How To Make A Bar Graph in Excel
(+Clustered And Stacked Bar Charts)

Written by co-founder Kasper Langmann, Microsoft Office Specialist.

A bar graph is one of the simplest visuals you can make in Excel. But it’s also one of the most useful.

While the amount of data that you can present is limited, there’s nothing clearer than a simple bar chart.

We’ll look at a few different types of bar charts, talk about when you should use each one, and walk through creating a chart.

Kasper Langmann, Co-founder of Spreadsheeto

Let’s get started!

Free video on bar charts

Watch my video and learn how to insert and edit bar charts in less than 4 minutes.

Prefer text over video? Then continue below!

Why use a bar chart?

Of the many charts and graphs in Excel, the bar chart is one that you should be using often. But why?

Here are three things that make bar charts a go-to chart type:

1. They’re easy to make.

When your data is straightforward, designing and customizing a bar chart is as simple as clicking a few buttons.

There aren’t many options, you don’t need to organize your data in a complicated way, and Excel is good at extracting your headings and data.

2. They’re easy to understand.

No matter your audience, they won’t have any trouble interpreting your chart. Some charts require interpretation skills, but bar charts are as simple as they come.

And that’s good for everyone.

3. They can display long category titles.

Some charts make it difficult to display categories that are more than a couple words long.

Bar charts, as we’ll see in a moment, have room for longer titles. It might not seem like much, but it can really make a difference!

4. They’re versatile.

With clustered and stacked options, bar charts can display a variety of data types.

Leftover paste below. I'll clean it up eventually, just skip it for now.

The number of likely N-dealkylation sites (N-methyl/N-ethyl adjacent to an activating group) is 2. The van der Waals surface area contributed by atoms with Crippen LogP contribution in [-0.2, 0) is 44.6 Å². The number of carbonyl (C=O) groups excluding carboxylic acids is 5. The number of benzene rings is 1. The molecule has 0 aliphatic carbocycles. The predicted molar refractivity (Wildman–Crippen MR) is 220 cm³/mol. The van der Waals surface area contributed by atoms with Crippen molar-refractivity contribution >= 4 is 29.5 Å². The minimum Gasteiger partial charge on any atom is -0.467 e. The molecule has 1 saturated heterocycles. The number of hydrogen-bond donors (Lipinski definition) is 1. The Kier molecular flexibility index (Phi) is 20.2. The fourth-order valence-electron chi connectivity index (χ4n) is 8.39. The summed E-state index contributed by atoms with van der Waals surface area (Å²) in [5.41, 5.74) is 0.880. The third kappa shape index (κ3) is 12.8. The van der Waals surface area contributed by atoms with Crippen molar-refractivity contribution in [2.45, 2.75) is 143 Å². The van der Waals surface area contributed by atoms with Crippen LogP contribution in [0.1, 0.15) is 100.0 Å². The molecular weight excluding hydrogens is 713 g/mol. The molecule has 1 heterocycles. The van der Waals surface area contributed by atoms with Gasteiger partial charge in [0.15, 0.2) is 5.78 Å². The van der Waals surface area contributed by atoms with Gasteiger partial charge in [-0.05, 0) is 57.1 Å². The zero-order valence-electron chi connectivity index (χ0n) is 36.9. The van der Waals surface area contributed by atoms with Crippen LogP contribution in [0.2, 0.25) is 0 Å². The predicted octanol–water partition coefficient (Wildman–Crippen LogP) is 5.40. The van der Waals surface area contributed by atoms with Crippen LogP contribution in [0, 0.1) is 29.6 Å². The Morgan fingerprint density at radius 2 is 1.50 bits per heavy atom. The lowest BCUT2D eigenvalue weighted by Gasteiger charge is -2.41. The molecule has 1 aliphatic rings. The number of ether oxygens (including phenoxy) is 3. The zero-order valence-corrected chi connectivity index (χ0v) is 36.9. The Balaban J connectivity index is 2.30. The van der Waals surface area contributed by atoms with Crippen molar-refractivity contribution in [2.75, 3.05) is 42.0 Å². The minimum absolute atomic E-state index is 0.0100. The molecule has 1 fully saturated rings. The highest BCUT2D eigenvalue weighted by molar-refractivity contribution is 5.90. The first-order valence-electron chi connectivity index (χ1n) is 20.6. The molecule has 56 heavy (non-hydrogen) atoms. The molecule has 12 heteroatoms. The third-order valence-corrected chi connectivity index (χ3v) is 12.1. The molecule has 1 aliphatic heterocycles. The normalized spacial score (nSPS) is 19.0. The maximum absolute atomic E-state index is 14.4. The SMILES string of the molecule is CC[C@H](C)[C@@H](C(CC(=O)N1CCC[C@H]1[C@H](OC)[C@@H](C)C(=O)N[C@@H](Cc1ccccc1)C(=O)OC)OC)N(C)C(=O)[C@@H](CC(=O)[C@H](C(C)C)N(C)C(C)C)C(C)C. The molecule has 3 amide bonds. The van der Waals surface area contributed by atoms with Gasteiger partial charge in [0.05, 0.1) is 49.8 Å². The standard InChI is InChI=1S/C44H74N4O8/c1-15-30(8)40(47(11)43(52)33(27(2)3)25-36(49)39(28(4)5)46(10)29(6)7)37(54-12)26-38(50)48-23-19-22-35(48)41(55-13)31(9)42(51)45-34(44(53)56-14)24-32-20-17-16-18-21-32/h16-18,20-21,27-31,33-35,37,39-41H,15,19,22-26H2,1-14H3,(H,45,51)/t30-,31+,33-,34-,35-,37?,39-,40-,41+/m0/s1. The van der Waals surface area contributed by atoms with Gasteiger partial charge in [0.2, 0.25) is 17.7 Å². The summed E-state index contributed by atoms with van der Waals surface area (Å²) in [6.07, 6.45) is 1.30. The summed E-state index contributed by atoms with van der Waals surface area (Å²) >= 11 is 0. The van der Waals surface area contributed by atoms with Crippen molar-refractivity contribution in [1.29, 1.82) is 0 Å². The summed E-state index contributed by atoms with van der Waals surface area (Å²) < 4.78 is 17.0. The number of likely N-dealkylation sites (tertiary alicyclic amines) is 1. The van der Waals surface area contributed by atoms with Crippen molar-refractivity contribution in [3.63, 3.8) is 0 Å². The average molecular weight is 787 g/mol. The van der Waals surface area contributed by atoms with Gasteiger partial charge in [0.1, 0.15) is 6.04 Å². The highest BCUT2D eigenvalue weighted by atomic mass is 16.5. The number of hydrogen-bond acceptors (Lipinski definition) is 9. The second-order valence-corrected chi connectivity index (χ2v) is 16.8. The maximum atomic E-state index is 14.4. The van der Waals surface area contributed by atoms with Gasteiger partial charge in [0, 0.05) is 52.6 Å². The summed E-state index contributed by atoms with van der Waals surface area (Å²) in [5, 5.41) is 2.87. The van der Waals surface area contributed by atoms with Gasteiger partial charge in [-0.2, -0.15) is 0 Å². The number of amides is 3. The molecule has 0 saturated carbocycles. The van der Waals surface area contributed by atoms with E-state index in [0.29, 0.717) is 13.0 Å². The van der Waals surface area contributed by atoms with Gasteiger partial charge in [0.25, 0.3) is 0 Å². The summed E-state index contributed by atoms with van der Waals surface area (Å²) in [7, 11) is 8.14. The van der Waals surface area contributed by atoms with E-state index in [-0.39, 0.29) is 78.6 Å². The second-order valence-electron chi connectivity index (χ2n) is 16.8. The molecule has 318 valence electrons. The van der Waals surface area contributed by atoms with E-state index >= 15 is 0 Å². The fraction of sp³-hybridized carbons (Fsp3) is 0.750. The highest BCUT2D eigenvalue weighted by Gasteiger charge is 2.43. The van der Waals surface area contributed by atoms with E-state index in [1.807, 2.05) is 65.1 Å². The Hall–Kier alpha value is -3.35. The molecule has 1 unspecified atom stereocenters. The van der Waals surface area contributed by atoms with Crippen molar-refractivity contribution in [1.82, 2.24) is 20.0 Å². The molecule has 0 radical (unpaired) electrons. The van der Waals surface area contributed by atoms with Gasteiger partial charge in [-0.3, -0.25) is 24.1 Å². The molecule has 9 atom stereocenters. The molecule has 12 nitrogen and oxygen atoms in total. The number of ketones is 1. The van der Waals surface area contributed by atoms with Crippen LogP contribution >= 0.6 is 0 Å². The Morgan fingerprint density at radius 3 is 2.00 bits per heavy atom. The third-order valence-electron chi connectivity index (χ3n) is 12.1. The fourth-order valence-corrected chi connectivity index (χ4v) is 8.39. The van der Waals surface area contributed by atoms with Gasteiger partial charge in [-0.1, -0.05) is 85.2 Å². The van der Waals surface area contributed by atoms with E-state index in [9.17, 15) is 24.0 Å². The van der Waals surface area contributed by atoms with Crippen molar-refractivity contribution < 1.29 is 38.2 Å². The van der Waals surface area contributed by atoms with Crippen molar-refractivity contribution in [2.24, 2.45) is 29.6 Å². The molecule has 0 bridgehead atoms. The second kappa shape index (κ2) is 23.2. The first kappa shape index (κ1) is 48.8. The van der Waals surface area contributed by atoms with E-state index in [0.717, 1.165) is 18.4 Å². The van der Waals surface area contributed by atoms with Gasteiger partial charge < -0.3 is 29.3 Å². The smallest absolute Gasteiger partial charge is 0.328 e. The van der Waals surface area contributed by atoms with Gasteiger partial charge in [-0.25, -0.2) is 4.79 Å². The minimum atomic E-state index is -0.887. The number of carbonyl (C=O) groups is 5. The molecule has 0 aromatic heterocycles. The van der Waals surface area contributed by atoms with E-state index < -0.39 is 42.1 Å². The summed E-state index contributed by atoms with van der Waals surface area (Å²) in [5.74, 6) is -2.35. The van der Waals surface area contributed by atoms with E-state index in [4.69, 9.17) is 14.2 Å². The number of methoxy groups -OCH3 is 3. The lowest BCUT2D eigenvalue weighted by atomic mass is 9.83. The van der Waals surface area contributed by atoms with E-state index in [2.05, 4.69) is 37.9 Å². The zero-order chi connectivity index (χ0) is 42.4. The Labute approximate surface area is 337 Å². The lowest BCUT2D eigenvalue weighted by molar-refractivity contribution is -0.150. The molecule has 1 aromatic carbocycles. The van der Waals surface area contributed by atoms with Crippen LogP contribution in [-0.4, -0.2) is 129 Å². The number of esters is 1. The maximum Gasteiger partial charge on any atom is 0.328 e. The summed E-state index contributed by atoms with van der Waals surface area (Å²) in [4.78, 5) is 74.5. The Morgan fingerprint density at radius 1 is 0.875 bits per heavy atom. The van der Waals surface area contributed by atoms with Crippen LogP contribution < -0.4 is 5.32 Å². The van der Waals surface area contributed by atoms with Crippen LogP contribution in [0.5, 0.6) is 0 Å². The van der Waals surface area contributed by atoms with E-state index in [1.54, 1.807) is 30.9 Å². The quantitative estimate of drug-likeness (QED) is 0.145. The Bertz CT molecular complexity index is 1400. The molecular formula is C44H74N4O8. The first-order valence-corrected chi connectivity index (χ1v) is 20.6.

For these reasons, bar charts are almost always a good choice.

Kasper Langmann, Co-founder of Spreadsheeto

However, there are a few cases in which you might not want to use a bar chart. For example, if you’re trying to show proportions, a stacked bar chart will work, but a pie chart will be better.

And if you want to show change over time, a line graph will be best. (Though you can use a stacked bar chart to make a Gantt chart.)

Now, let’s take a look at how to make a bar chart in Excel.

Get your FREE exercise file

If you’d like to use the same data that we do to follow along and create your own bar charts, feel free to download our example workbook.

Just click below to get it for free!


BONUS: Download the Bar Chart Exercise Workbook File to go along with this post.

Formatting data for bar charts

When you’re creating a bar chart, formatting your data is easy.

For a basic bar chart, all you need is to have each category (and the corresponding value) on a different line.

You can also have them in different columns.

Kasper Langmann, Co-founder of Spreadsheeto

Here’s a simple example:


That’s all you need.

Adding a bit more information might be useful, though:


For a clustered bar chart, you can include two different types of data:


You can also include multiple types or sets of data for stacked bar charts.

Kasper Langmann, Co-founder of Spreadsheeto

How to make a bar chart

Once you’ve formatted your data, creating a bar chart is as simple as clicking a couple buttons.

First, highlight the data you want to put in your chart:


Then head to the Insert tab of the Ribbon. In the Charts section, you’ll see a variety of chart symbols. Here’s the one you need to click for a bar chart:


If you forget which button to press, hover over the buttons. Excel will tell you the different types.

Kasper Langmann, Co-founder of Spreadsheeto

In the resulting, menu, select 2D Clustered Bar Chart:


Once you’ve clicked the button, your chart will appear!

It’s as simple as that.


These same steps work for clustered and stacked bar charts, but we’ll address those a bit later.

Kasper Langmann, Co-founder of Spreadsheeto

We previously mentioned that bar charts are great for presenting data with long labels.